In wastewater management, where challenges such as leak detection, resource allocation and regulatory compliance are daily concerns, could satellite surveillance technology bring about a transformative shift?
The management of sewer networks
Traditionally recognised for its role in identifying leaks in clean water networks, satellite surveillance technology is now being used for the management of sewer networks, marking a crucial milestone in the industry's approach to wastewater monitoring and maintenance.
Satellite surveillance for wastewater management involves the use of advanced satellite technology, specifically L-Band Synthetic Aperture Radar (SAR), to detect and analyse the unique signature of wastewater from space. This approach could offer a comprehensive and non-invasive way to monitor extensive land areas, allowing for the timely identification of potential leaks and other issues within the wastewater infrastructure.
Through the integration of Geographic Information System (GIS) files with satellite scans, potential leak locations can be pinpointing, providing additional valuable data for immediate investigation and prompt repairs by field crews.
Detailed insights into the condition of wastewater pipes
One of the key advantages of satellite surveillance in wastewater management lies in its ability to provide detailed insights into the condition of the wastewater pipes. By leveraging computer algorithms and Artificial Intelligence, this technology allows operators to prioritise maintenance tasks and allocate resources effectively, thereby optimising the overall management of wastewater networks.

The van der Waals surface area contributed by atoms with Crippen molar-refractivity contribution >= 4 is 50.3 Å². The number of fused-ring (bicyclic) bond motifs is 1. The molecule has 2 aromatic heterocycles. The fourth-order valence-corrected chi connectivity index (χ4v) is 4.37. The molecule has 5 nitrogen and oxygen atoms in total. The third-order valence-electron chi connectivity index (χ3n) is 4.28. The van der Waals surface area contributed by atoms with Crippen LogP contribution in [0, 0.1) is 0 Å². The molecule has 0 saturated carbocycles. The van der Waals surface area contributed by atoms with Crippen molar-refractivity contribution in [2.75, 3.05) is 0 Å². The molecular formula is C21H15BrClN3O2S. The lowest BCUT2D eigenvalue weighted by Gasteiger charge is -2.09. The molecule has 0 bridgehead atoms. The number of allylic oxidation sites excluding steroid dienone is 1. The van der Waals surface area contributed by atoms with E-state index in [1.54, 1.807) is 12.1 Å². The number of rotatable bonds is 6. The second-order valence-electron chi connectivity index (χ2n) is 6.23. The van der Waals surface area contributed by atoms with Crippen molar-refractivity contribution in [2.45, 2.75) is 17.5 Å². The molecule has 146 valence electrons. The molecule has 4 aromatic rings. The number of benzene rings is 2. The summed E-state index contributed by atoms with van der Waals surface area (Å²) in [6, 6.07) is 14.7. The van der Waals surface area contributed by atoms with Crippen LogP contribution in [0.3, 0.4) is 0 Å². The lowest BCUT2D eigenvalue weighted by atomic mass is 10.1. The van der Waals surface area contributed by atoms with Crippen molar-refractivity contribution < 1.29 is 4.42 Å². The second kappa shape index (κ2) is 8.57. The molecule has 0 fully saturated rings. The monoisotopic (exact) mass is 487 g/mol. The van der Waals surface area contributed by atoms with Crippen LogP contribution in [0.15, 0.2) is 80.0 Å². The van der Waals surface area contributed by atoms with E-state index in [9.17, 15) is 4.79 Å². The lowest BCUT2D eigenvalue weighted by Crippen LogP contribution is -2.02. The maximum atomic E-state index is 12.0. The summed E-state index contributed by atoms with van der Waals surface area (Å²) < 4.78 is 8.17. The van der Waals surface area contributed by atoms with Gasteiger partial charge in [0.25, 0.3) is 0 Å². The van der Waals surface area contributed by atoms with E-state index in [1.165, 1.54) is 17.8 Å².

Furthermore, the technology's capacity to identify clusters of leak locations enables a more strategic and targeted approach to maintenance, ensuring that critical issues are addressed promptly and efficiently. This not only minimises the impact on the environment but also contributes to the overall sustainability of water resources and supports regulatory compliance in the sector.
Anglian Water’s pilot
Water management company Suez recently partnered with water testing service Asterra to deliver satellite surveillance for water networks with patented satellite surveillance technology.
Earlier this year SUEZ and ASTERRA partnered with Anglian Water to detect invisible leaks, announcing that their first two full scans of Anglian Water's entire water network to detect hard-to-find, invisible leaks, yielded positive results with 2,000 m3/day of water saved.
“As so much of our region is rural, the satellites are particularly helping to detect any leaks in these harder to spot stretches of our network, where traditional monitoring is much more difficult, and are already proving to be a fitting addition to our existing armoury of technology in the war against leakage,” said Chris Utton, leakage intensive delivery manager for Anglian Water.
With continuous advancements and ongoing research in this field, satellite surveillance is poised to play a pivotal role in shaping the future of wastewater management and promoting environmental conservation.